A few weeks ago, we reported on Gary S Chapman’s decision to shoot with Sony gear for his recent humanitarian trek to India. Chapman is back home in Georgia now and he sent AlphaUniverse.com a followup about his experience shooting with the Sony α7R II and α7S II. Professionals don’t switch their gear on a whim. These are the tools they use to earn a living. Chapman covered his bases by bringing a selection of DSLR gear just in case, but he never even unpacked it. He took advantage of key features in the α7R II like Facial Recognition and Eye Recognition, the camera’s EVF and high ISO/low-light capabilities. He explain below:
“I packed a DSLR and a 28-300mm lens…just in case…just in case my switch to mirrorless was a disaster. But during my two week assignment to India for a non-profit, I never unpacked my DSLR. The assignment was a challenging test for the gear: We shot in orphanages, villages, tea fields, wheat fields, slums, and a leper colony. Travel included 38 hours by plane, 33 hours in trains and 38 hours by car over rough roads. I shot stills on the α7R II and two others on the team shot motion on the α7S II and the Sony FS5.
“Here is what I learned:
“Facial recognition and eye recognition became my best friends. Since I shoot mainly people in a photojournalistic style, getting the eyes in focus is paramount. When the green focusing square popped up on the face or eye and danced around on the EVF, I learned to trust that the eye or eyes would be in focus. It would even lock onto the closest eye of a child swinging on a playground, using a 35mm f/1.4 lens at f/1.4. That’s pretty impressive!
“There were only two scenarios where I would switch off the recognition: 1) If it was too dark, the eye recognition might fail, especially if the person closed their eyes for any amount of time. 2) If I was photographing people in a crowd, the facial recognition might lock onto the incorrect person.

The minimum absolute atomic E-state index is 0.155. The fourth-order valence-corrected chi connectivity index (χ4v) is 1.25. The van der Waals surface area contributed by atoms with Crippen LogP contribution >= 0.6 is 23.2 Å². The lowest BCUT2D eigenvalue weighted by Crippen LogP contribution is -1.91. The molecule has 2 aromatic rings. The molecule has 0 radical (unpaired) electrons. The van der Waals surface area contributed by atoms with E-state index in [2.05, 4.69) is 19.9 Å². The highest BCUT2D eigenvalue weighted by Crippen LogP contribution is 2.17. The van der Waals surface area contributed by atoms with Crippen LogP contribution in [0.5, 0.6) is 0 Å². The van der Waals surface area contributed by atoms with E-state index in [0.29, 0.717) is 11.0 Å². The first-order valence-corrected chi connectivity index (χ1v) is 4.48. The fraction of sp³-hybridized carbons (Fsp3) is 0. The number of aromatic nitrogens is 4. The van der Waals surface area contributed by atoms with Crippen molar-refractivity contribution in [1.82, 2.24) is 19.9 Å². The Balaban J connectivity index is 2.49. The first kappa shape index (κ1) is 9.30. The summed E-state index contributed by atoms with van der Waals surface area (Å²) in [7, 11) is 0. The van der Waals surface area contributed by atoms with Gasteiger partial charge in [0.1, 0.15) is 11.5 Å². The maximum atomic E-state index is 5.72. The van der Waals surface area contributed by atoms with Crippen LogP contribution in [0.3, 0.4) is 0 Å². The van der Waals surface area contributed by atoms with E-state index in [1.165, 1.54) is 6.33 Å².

“I took some time to understand the different focusing methods. There are a lot of choices. I finally decided on Lock-on Flexible Spot Small for the majority of my shoots. This allowed me to chose a subject and then have the camera follow it. Coming from the small focusing zone of my Nikon DSLR, it was pure pleasure having the ability to compose subjects easily in almost the entire viewfinder. This negated the need to lock focus and recompose. FYI, I had the camera set for rear button focus and used the toggle to switch from facial recognition to eye recognition. Fast and easy.
“Auto ISO up to 6400 with the occasional push up to 12,800 worked well. I had no qualms about allowing the Auto ISO to bump up to 6400. I even set up the camera so that the lowest shutter speed would be 1/1000 sec, assuring no motion blur. When you shoot photo-journalistically, having auto settings that work well, help you to anticipate and capture moments.
“One of the other differences that excites me about the Sony gear is that I never have to chimp anymore. The EVF is an accurate representation of my exposure. And, if I do want to check an image, I do so through the bright and accurate EVF and not on the rear monitor.
“Call me a raving fan-boy if you want, but I am convinced, that for my style of shooting, the Sony cameras offer new advantages that my Nikon DSLRs can’t supply. Ohh and remember I said I “missed little from my DSLR”. I honestly can’t think of anything I missed.”
A young girl, rescued from a life in the brothels, learns to sew.
A young girl, rescued from a life in the brothels.
Train in central India
Mother and child
Media team: Quentin Reiff, Gary S. Chapman, Andrew Tucciarone
All photos taken with the following gear:
(2) Sony α7R II cameras
Sony Vario-Tessar T* FE 24-70mm f/4 ZA OSS Lens
Sony FE 28mm f/2 Lens
Sony Distagon T* FE 35mm f/1.4 ZA Lens
Sony Sonnar T* FE 55mm f/1.8 ZA Lens
Sony FE 70-200mm f/4.0 G OSS Lens
You can follow Gary S Chapman Instagram @garyschapman